February Update

Margaret by the Window, 1915, by Edward Dufner

It is already mid-February! We’ve been busy here with overlapping visits from our daughter and our Grandson — the first time both have been with us since the holidays (they’ve both been staying away because of concerns about Omicron and Byron’s compromised immune system). It was delightful to have them here, absolutely therapeutic!

Although I haven’t been posting as often, I was still able to finish a few books, even though my usual reading times were taken up by long conversations with our daughter and fun computer demonstrations by our grandson (after he finished his online school for the day).

 

Although I actually read this book in January, I wanted to review it for Black History Month.  The 1619 Project: Born on the Water, by Nikole Hannah-Jones and Renee Watson, illustrated by Nikkolas Smith, is a powerful reading experience for young and old. My review on Goodreads stated, “WOW!”  I think that’s the most accurate description! It is an incredible little book, and in this new era of book banning and curriculum warping, I think this book should be required reading for all. It is beautifully written and illustrated, and is a profounding moving account, in verse, of the beginnings of slavery, the slavery experience, and the beginnings of black families, in the United States.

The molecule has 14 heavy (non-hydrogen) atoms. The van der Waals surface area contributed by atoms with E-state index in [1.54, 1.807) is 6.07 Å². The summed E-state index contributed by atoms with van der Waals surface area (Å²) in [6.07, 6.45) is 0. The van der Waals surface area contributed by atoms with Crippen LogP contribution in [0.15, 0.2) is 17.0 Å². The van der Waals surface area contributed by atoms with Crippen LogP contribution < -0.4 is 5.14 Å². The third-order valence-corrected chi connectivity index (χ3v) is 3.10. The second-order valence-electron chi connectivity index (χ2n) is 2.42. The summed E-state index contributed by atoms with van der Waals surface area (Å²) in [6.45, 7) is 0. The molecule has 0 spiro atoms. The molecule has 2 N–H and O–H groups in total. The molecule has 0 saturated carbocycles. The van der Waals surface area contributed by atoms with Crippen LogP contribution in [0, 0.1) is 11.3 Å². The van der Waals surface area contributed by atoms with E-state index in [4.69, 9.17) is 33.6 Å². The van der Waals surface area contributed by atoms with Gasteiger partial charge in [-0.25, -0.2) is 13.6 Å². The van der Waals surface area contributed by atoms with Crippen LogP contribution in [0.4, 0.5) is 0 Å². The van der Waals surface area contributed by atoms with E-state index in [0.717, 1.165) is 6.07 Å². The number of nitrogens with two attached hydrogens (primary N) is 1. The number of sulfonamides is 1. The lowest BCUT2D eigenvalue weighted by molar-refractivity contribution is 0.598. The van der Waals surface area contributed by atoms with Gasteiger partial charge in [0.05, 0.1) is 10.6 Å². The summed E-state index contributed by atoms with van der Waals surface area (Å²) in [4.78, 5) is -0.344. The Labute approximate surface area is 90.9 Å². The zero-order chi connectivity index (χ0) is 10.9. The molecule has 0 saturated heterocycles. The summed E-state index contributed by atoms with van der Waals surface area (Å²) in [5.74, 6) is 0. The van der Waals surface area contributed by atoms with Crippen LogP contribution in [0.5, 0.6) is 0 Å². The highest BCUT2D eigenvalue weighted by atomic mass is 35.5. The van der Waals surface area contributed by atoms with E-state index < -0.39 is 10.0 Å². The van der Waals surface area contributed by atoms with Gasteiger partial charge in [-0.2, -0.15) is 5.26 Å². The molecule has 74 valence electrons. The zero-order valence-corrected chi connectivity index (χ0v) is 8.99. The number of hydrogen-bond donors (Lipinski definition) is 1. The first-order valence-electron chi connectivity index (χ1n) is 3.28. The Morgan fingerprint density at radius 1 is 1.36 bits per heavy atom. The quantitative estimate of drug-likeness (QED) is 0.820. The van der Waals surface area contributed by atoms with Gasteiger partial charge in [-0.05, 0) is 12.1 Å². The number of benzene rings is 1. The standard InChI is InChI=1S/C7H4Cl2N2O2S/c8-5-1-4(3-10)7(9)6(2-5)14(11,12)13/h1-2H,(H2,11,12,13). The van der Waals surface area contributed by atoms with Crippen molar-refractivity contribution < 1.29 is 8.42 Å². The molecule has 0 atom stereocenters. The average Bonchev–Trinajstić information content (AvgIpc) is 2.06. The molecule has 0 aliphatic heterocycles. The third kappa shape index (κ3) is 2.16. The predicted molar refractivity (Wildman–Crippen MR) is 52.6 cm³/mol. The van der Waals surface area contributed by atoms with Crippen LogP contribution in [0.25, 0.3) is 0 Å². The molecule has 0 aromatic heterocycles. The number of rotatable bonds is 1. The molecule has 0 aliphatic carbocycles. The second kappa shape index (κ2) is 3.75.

From the publisher:

The 1619 Project’s lyrical picture book in verse chronicles the consequences of slavery and the history of Black resistance in the United States, thoughtfully rendered by Pulitzer Prize-winning journalist Nikole Hannah-Jones and Newbery honor-winning author Renee Watson.

A young student receives a family tree assignment in school, but she can only trace back three generations. Grandma gathers the whole family, and the student learns that 400 years ago, in 1619, their ancestors were stolen and brought to America by white slave traders.
But before that, they had a home, a land, a language. She learns how the people said to be born on the water survived.

And the people planted dreams and hope,
willed themselves to keep
living, living.

And the people learned new words
for love
for friend
for family

for joy
for grow
for home.

With powerful verse and striking illustrations by Nikkolas Smith, Born on the Water provides a pathway for readers of all ages to reflect on the origins of American identity.

You can read two sample pages below. (They will enlarge if you click on them.)  This is a book that I continue to think about. I borrowed it from the library, but have since bought it for my bookshelf because it is a book that I need to revisit many times.

 

4 thoughts on “February Update

  1. Lesley

    Gosh, I love your current header, Robin. It’s so beautiful!

    I’m glad you had some visitors! I’m sure they enjoyed seeing you as much as you them. We’ve just booked flights to Nashville to visit our daughter and SIL in April. We haven’t seen them since their wedding in September 2019!!

    I’ll have to look for 1619 Project Born on the Water next time I’m at the library. It looks wonderful.

    Liked by 1 person

    Reply
    1. Robin Post author

      Oh Les! I’m so happy you’ll be able to visit your daughter! That’s been way too long! What a crazy few years we’ve had. Thanks for your comment on my header. It’s been so foggy here in the mornings.

      Like

      Reply

Leave a Reply

Fill in your details below or click an icon to log in:

WordPress.com Logo

You are commenting using your WordPress.com account. Log Out /  Change )

Twitter picture

You are commenting using your Twitter account. Log Out /  Change )

Facebook photo

You are commenting using your Facebook account. Log Out /  Change )

Connecting to %s